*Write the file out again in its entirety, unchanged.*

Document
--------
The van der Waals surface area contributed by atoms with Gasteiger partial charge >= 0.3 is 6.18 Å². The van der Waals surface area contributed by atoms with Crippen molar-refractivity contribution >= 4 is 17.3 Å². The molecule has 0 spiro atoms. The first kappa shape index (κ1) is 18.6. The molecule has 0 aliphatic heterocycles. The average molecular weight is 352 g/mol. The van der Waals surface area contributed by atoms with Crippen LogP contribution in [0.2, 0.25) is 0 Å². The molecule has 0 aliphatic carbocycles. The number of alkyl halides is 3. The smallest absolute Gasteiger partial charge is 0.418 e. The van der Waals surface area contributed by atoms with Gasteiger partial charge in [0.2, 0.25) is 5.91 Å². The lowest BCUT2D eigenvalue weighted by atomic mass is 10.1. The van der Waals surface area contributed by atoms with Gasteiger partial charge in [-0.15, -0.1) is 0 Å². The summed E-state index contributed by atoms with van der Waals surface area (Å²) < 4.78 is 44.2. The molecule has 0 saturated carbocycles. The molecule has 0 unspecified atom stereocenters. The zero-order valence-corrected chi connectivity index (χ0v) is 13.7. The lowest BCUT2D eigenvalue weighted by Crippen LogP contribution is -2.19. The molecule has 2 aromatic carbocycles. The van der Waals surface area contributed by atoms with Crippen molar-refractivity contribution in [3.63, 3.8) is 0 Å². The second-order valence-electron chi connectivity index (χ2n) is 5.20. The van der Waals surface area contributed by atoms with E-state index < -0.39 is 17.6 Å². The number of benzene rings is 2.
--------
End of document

The van der Waals surface area contributed by atoms with Gasteiger partial charge >= 0.3 is 6.18 Å². The van der Waals surface area contributed by atoms with Crippen molar-refractivity contribution >= 4 is 17.3 Å². The molecule has 0 spiro atoms. The first kappa shape index (κ1) is 18.6. The molecule has 0 aliphatic heterocycles. The average molecular weight is 352 g/mol. The van der Waals surface area contributed by atoms with Crippen LogP contribution in [0.2, 0.25) is 0 Å². The molecule has 0 aliphatic carbocycles. The number of alkyl halides is 3. The smallest absolute Gasteiger partial charge is 0.418 e. The van der Waals surface area contributed by atoms with Gasteiger partial charge in [0.2, 0.25) is 5.91 Å². The lowest BCUT2D eigenvalue weighted by atomic mass is 10.1. The van der Waals surface area contributed by atoms with Gasteiger partial charge in [-0.15, -0.1) is 0 Å². The summed E-state index contributed by atoms with van der Waals surface area (Å²) < 4.78 is 44.2. The molecule has 0 saturated carbocycles. The molecule has 0 unspecified atom stereocenters. The zero-order valence-corrected chi connectivity index (χ0v) is 13.7. The lowest BCUT2D eigenvalue weighted by Crippen LogP contribution is -2.19. The molecule has 2 aromatic carbocycles. The van der Waals surface area contributed by atoms with Crippen molar-refractivity contribution in [3.63, 3.8) is 0 Å². The second-order valence-electron chi connectivity index (χ2n) is 5.20. The van der Waals surface area contributed by atoms with E-state index < -0.39 is 17.6 Å². The number of benzene rings is 2.